I was born and raised in Canada. I’m familiar with the shortcomings. I am reminded of them when I visit family and am told of the increasing restrictions regarding what health care covers. I’m also reminded of them here in Paris when I have to go to the pharmacy to purchase ibuprofen, which is kept behind the counter and comes in packs of twelve. As in, twelve pills for five euros. Or when my friend tells me she needs to get a prescription from the doctor if she wants a tube of Polysporin for her daughter. Universal health care is not a perfect system.
If your response is to show me a graph of France’s high unemployment numbers, I know. It is high. However, being unemployed in France is quite unlike being unemployed in America: you can still go to the doctor (also the museums, which are free to the unemployed). You do not, as the majority of Americans filing for bankruptcy have done, need to file because your health is tied to your employment. And when you lose your job, which many did this past year, you do not also lose your need, during a pandemic, to have your health looked after. See aforementioned bankruptcy.
The truth is these conversations, in which I shock people with tales of deductibles, (or tell them, for instance, that in order to go back on the pill I need to see a breast surgeon to get the go-ahead because of a questionable mammogram last year, and making that appointment will cost in the hundreds of dollars), mostly just function as a way to remind myself that the way we live in America is not okay, and often feels borderline abusive. These conversations are not really about me wanting to relocate to France, or Europe, or Canada (where I could relocate should I choose). Instead, they are a weirdly cheap, therapeutic way for me to be reassured by the looks of horror on the faces of people I’m with that I am not, in fact, crazy. Our health care system is insane.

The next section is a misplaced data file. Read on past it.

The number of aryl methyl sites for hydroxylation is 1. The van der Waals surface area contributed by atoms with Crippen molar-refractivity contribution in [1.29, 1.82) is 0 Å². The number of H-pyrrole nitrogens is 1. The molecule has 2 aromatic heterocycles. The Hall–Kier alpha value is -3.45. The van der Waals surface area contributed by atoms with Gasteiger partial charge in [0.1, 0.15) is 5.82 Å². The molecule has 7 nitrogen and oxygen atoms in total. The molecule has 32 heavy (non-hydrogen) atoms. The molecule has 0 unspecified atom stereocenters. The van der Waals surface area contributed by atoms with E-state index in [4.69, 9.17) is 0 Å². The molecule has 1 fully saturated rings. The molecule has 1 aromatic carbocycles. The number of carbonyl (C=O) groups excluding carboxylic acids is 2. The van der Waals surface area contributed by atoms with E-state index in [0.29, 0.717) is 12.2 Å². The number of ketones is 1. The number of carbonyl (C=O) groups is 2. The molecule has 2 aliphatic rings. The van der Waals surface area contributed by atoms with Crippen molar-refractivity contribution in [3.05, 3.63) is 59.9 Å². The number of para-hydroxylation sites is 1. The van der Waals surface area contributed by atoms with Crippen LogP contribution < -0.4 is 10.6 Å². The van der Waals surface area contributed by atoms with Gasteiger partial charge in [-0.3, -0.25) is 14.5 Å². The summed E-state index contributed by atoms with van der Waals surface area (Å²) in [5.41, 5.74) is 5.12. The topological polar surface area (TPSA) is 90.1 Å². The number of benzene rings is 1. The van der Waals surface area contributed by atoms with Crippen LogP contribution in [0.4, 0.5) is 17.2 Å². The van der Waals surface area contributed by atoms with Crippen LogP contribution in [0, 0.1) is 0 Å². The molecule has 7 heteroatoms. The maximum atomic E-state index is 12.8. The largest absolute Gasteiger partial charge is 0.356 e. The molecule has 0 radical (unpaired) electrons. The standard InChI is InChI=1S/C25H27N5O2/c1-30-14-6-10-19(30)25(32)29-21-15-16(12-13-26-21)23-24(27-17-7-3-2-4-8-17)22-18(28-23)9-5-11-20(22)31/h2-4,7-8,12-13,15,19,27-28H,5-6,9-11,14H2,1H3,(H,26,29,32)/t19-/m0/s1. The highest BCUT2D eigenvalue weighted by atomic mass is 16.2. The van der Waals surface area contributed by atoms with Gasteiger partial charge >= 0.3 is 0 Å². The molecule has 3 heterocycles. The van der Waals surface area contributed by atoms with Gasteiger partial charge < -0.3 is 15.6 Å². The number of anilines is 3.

Over the past few months, this newsletter has returned again and again to what amounts to a realization that the idea of America is often an exercise in gaslighting: we are relentlessly encouraged to subscribe to a way of life that is enormously damaging, with the belief that it is actually the best there is. America actually is great in many ways, but if anything, this is the most infuriating part: we are capable of more. If the last year has taught us anything (and let’s hope it has) it’s that we could and should be doing so much better.
Finally, that these conversations have been taking place against the terrible news and images coming out of Afghanistan gives them an extra strange weight. Americans are constantly told there is not enough money to cover…insert whatever you’d like covered here, be it better infrastructure, healthcare, education…it’s a long list! Whatever your feelings about America’s departure, the amount of money spent during our twenty years there, only to have it end like this is a reminder the U.S. can and will spend on things it deems valuable. Now seems an especially good time to ask, why our health is not one of those things?